There are many reports of criminals calling people pretending to be a family member that needs money. Are you sure you want to wire money to a foreign country? The answer is NO, NO, NO Elderly people are usually targeted and the criminal will pretend to be a grandchild or other family member who is traveling abroad.
For more information about identity theft, visit the Department of Justice's Fraud Department website at www.justice.gov/criminal/fraud/websites/idtheft.html. If you think you have been a victim of identity theft or phishing you can call the Santa Clara County Sheriff's Department at 408.868.6600.

Protect Yourself Form Identity Thefts

  • Mail theft and identity theft are increasing. Do not leave mail in your mailbox, drop it in a postal box or at the post office. Check your credit report regularly. Use firewall/virus protection and keep it updated. Do not give your personal information to someone who calls you. Only give your information if you have called them and you know the number is valid. If someone calls and gives you a number to call back, verify the number online.
  • You can freeze your credit with all 3 credit rating against. (Much cheaper then "LifeLock". For retired people it cost $5 to $10 each one time payment. With no credit score. thieves are unable to get credit card or loans with our identity. Visit all 3 credit score info companies for instructions how to do it.
  • It has been reported that Social Security numbers are used to submit fraudulent Tax filing with IRS (and get cash back from IRS).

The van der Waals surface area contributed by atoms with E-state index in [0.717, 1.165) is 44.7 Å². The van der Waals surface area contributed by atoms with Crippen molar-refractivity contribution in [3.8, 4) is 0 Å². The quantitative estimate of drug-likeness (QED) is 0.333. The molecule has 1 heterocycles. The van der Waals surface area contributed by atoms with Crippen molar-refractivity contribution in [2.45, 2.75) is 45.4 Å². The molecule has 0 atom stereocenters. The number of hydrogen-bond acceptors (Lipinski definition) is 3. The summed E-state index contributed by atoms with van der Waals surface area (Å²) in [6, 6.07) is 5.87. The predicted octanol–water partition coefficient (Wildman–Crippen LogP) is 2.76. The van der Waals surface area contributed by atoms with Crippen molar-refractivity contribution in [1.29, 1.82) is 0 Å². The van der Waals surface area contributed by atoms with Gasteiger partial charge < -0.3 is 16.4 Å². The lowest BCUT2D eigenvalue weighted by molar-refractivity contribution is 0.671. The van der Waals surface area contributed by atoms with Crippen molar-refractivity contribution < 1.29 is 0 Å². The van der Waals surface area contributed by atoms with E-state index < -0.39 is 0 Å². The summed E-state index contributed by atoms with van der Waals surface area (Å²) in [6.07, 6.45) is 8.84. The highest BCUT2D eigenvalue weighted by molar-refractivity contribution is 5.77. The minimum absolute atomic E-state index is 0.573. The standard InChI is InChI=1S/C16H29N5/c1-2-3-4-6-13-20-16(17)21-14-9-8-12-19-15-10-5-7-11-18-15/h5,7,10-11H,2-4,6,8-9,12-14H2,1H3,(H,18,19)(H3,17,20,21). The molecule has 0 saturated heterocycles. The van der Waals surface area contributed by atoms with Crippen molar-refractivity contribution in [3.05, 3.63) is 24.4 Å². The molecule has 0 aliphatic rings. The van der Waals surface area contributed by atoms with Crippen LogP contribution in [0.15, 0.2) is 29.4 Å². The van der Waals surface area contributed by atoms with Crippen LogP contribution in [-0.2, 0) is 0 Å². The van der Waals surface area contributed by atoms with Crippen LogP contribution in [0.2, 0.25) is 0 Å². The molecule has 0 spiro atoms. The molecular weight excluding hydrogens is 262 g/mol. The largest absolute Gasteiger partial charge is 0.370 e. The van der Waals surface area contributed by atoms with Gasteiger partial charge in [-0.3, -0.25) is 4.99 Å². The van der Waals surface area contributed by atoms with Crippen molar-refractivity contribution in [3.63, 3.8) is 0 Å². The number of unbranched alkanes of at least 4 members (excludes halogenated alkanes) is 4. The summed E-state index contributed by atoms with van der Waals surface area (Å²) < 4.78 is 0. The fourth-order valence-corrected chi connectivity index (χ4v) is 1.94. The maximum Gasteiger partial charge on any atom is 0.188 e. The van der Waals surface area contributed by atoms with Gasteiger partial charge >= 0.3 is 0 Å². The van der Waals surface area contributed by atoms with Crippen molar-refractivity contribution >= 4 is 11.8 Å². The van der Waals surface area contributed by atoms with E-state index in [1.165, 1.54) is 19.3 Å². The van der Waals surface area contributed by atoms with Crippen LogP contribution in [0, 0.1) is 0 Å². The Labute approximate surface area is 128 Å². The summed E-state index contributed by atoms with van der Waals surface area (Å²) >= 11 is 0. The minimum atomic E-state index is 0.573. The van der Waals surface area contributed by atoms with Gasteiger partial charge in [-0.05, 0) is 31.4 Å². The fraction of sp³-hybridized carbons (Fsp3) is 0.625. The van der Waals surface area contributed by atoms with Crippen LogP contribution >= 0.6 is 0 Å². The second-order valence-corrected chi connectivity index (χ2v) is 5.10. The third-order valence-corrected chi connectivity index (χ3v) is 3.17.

What does a City of Saratoga Permit to Solicit Look Like?

If You Experienced A Burglary

  1. Call the police. Calling 911 is your best bet. If you have a security system, and the alarm sounded, they will have called the police already. Give them a list of stolen items with serial numbers, if you have them. If you remember more items later, fax them an updated list. Make sure you get a receipt with a case number from the police.
  2. If you have lost your passport, report it as stolen. For U.S. passports, call the U.S. passport center at (877) 487-2778. They are open 6am-midnight Eastern Time. Give them the names and passport numbers of missing passports. See further down for details on re-applying for a passport.
  3. If you have lost your social security card, put a credit fraud alert on all compromised numbers. There are three credit reporting agencies in the U.S. - Equifax, Experian, and TransUnion. Calling TransUnion will result in information being passed on to the other two agencies as well. Call TransUnion at (800) 680-7289 and enter the social security numbers there. Credit fraud alert requires that potential lenders contact you before issuing new credit.